Mike's parents have been separated for more than a year, and the tension between his parents is high, making his attachment to both of them complicated. His father is trying hard to connect with his son just when Mike, like most teens, isn't nearly as interested in connecting with his dad.
Dad confesses that he was bullied as a kid. "I used to get beat up regularly," he says, embarrassed. "I hate to see my son go through this. He's gone through enough already. I tell him all the time he's got to stick up for himself, and when he can't, he's got to tell me. He never tells me, though. I have to find out from school!"
I worry that Mike is feeling bullied by more than the guys in the locker room. He's been slapped in the face by circumstances beyond his control. His parents are continuously at odds. His father overwhelms him with his concern. And now school feels like an unsafe place.
Before this session, I spoke with Mike's school counselor. She'd set up a mediation meeting between the two boys that went well. Apologies and promises were made. Mike felt good about the outcome because he was able to exercise some control over the situation, something that he's unable to do with his worried father. He shrinks from his father's clutching love.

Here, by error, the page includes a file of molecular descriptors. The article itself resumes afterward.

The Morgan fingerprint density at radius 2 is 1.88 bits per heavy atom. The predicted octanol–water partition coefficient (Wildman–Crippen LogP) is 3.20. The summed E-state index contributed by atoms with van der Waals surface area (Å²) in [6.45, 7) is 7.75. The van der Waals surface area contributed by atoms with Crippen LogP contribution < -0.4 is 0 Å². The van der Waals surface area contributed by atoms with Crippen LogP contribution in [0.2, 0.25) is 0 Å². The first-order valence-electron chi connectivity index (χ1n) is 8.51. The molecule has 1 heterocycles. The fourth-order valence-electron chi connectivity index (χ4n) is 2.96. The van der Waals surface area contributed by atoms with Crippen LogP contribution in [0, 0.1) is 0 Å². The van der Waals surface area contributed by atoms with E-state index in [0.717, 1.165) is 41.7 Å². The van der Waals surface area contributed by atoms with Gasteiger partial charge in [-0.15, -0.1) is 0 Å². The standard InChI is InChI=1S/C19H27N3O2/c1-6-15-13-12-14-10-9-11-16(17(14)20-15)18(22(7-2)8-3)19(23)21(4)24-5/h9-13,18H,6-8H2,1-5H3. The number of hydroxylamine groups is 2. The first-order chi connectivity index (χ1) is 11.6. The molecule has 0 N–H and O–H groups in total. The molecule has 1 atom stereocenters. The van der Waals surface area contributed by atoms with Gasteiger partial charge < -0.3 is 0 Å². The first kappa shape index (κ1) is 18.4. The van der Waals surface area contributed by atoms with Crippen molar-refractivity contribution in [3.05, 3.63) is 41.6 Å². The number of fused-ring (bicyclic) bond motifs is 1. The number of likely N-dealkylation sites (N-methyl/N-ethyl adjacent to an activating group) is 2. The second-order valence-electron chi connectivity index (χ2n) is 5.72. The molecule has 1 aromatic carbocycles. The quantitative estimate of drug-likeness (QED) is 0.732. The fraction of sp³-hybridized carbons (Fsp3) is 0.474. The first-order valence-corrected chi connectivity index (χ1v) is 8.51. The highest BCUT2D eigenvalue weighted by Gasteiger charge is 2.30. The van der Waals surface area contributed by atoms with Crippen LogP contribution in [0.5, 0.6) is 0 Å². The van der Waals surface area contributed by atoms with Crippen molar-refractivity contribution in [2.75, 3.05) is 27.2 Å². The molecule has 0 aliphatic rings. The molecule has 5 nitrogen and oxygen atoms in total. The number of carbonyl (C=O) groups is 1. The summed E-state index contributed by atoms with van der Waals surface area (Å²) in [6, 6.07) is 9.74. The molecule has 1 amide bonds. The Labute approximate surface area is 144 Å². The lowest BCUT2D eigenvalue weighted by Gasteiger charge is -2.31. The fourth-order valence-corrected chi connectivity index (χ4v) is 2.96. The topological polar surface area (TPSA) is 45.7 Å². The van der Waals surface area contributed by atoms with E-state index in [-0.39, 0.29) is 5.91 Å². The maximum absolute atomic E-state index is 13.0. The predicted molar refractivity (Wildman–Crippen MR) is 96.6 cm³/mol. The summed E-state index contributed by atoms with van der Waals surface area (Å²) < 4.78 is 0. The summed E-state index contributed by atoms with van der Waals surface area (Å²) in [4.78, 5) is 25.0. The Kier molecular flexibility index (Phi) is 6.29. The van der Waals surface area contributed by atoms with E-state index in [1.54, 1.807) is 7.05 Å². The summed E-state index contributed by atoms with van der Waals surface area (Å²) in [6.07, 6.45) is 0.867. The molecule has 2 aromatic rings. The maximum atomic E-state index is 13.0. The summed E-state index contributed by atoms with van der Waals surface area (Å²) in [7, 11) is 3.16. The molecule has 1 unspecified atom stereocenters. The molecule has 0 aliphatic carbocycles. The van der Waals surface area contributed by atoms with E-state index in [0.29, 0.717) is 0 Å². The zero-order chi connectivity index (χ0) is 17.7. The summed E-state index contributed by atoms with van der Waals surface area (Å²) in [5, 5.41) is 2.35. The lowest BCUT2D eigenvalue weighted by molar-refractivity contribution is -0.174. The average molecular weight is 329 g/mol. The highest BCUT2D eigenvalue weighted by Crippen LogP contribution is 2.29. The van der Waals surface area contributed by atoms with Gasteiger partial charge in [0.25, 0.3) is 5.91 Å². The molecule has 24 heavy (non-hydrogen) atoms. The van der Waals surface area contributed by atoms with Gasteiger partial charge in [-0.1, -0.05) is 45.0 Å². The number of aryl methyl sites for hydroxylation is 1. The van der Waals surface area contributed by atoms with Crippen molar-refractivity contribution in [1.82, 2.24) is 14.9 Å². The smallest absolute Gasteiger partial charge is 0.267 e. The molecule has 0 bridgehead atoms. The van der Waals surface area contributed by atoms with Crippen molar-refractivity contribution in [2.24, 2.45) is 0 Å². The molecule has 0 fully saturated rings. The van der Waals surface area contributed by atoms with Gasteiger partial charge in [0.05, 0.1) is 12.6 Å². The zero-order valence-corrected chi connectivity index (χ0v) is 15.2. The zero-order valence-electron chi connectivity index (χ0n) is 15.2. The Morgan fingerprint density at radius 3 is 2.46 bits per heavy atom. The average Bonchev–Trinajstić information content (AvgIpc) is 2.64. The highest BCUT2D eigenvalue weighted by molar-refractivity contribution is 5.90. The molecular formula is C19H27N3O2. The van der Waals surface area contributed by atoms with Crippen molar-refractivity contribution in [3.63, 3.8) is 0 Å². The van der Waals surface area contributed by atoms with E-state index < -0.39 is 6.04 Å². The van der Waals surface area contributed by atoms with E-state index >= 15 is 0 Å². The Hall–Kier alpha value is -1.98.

"Is there anything that your dad can do to help you with problems at school?" I ask.
"Not really," says Mike.
"Is there anything that your dad can do to help in general?"
Mike looks up, making rare eye contact.
"He could listen."
Dad quickly responds. "I know I tend to lecture," and then goes on giving advice for a few minutes, proving his point. This will be the focus of our work in the weeks to come. So will coaching Mike on some of the basics about how to stymie bullies--sitting at the front of the school bus, never being the first or last off the bus, avoiding dangerous school hallways or unfriendly corners of the cafeteria, and walking with friends whenever possible. For now, though, I feel like a small step has been taken by helping Mike and his dad begin talking to each other.
Last week, an elementary school principal invited me to a meeting about Nancy, a fourth-grader. Around the conference table were her principal, school counselor, school psychologist, primary teacher, father, and stepmother. I introduced myself to Nancy's father and stepmother. They responded stiffly, obviously intimidated by the throng of helpers.
Everyone agreed that Nancy has been more oppositional at school. Dad said she seemed fine at home, but Stepmom disagreed, saying Dad would hardly know since he's never there. Nancy's teachers were worried because her grades had fallen, along with her motivation. They also felt she was "sad." I made my pitch for the Family Support Center and the next day the stepmom called our secretary to make an appointment.
At today's meeting with the family, I quickly connect with Nancy as she draws. Dad is overly friendly and comments on the photos on my walls and the knickknacks on the bookshelves. Stepmom is a more difficult read. While Dad talks, she sighs deeply, her arms folded. When I ask who's at home, she jumps in.
"I have my two from my first marriage. They're 10 and 12. Then there's his two. And we're expecting." With this, she makes eye contact as if to say, "Are you getting the picture?"
"You two are handling a lot, that's for sure," I say. "Can you tell me about Nancy's mom? Is she involved?"
With this, Nancy responds in a flat, sing-song voice, "Mommy died."